d. Poor service delivery. Most of the rural water supply infrastructure in the Kyrgyz Republic was built 40 to 50 years ago, during the Soviet period. Initially, the water supply systems provided reliable services. (Post-1991), the rural WSS infrastructure has deteriorated and is now in poor condition or inoperative. WSS systems built or rehabilitated through the Taza Suu Program are operated by the Community Drinking Water Users Unions (CDWUU) created in each benefitting village. Rural WSS systems that are not covered by the Taza Suu Program are operated directly by local governments. However, rural WSS services are poorly delivered because of: (i) a financing gap resulting from low revenues due to low tariff bases and poor collection; (ii) asset deterioration due to insufficient funds for maintenance and reinvestment; (iii) ineffective organization of service provision, lack of skilled personnel and reliance on outdated and inefficient construction norms and standards; and (iv) poor sector regulation and management. Overall, the rural WSS levels of service are low as shown by the indicators below (best estimates):
" Low Water Supply Coverage: 50% 60% in rural areas.
" Non-Potable Water: 2% of chemical and 10% of microbiological tests failed.
" Insufficient Hours of Supply: 4 hours to 20 hours water supply a day.
" High Water Losses: Actual level of losses is unknown, but it is estimated to be 35% 45%.
" Low Sewerage Coverage: Less than 25% of rural population has access to improved sanitation facilities.
|Impact||Improved rural WSS services|
|Description of Outcome||Institutional arrangement established for rural WSS services|
|Progress Toward Outcome||The possible institutional arrangement models for rural WSS services have been developed, discussed with the stakeholders and submitted for the government's consideration.|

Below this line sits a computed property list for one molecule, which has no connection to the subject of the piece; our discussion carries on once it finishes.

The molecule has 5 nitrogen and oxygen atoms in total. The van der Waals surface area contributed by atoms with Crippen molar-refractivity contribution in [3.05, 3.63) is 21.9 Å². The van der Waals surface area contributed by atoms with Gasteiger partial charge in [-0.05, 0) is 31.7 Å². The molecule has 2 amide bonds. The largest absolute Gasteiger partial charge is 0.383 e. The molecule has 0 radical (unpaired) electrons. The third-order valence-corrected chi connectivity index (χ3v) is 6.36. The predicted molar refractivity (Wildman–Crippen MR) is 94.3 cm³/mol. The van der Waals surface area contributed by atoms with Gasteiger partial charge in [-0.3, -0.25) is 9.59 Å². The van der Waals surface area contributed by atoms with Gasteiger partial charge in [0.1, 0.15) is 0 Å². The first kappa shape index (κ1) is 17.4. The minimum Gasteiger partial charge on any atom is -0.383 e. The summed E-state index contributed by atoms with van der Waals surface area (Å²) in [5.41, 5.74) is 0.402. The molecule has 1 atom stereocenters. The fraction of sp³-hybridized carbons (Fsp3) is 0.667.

|Description of Project Outputs||
1. Rural WSS policy adopted
2. Capacity development program developed
3. Framework for infrastructure development and system maintenace developed
|Status of Implementation Progress (Outputs, Activities, and Issues)||Rural WSS policy have been developed, discussed with the stakeholders and submitted for the government's consideration.|
|Summary of Environmental and Social Aspects|
|Stakeholder Communication, Participation, and Consultation|
|During Project Design||Discussions held with First Vice Prime Minister, Vice Prime Minister for Real Economy, State Agency for Architecture Construction and Communal Services (SAACCS), Department of Drinking Water Supply and Sewerage Development (DDWSSD), Ministry of Finance.|
|During Project Implementation||SAACCS, DDWSSD, Ministry of Finance, NGOs, civil society organisations, customers, Community Drinking Water Users Unions (CDWUU), local governments (including staff involved in WSS service provision) have been consulted.|
Individual consultants will be engaged by ADB to implement the proposed TA, in accordance with ADB's Guidelines on the Use of Consultants (2013, as amended from time to time). Individual consultants are being used rather than a firm in order to: (i) increase speed of procurement; (ii) obtain a specific mix of skills; and (iii) eliminate any undue influence on the outputs from local design institutes. The cost estimates and financing plan are in Appendix 2. Disbursements under the TA will be made in accordance with the Technical Assistance Disbursement Handbook (2010 as amended)
A team of international consultants (21 person-months) and national consultants (18 person-months) will develop the TA outputs. Team will include four international and three national consultants. The consultants should have expertise in regulatory and institutional matters, communications, finance, economics, WSS and Kyrgyz law.
|Procurement||All procurement will be carried out in accordance with ADB's Procurement Guidelines (2013, as amended from time to time).|
|Responsible ADB Officer||Talipova, Nargiza Parkhatovna|
|Responsible ADB Department||Central and West Asia Department|
|Responsible ADB Division||Urban Development and Water Division, CWRD|
|Concept Clearance||25 Jan 2013|
|Approval||03 Jun 2013|
|Last Review Mission||-|
|Last PDS Update||30 Sep 2016|
|Approval||Signing Date||Effectivity Date||Closing|
|03 Jun 2013||02 Jul 2013||02 Jul 2013||30 Nov 2014||30 Jul 2016||-|
|Financing Plan/TA Utilization||Cumulative Disbursements|
|750,000.00||50,000.00||0.00||0.00||0.00||0.00||800,000.00||03 Jun 2013||748,383.45|
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|Title||Document Type||Document Date|
|Water Supply and Sanitation Strategy: Technical Assistance Completion Report||TA Completion Reports||Mar 2017|
|Water Supply and Sanitation Strategy||Technical Assistance Reports||Jun 2013|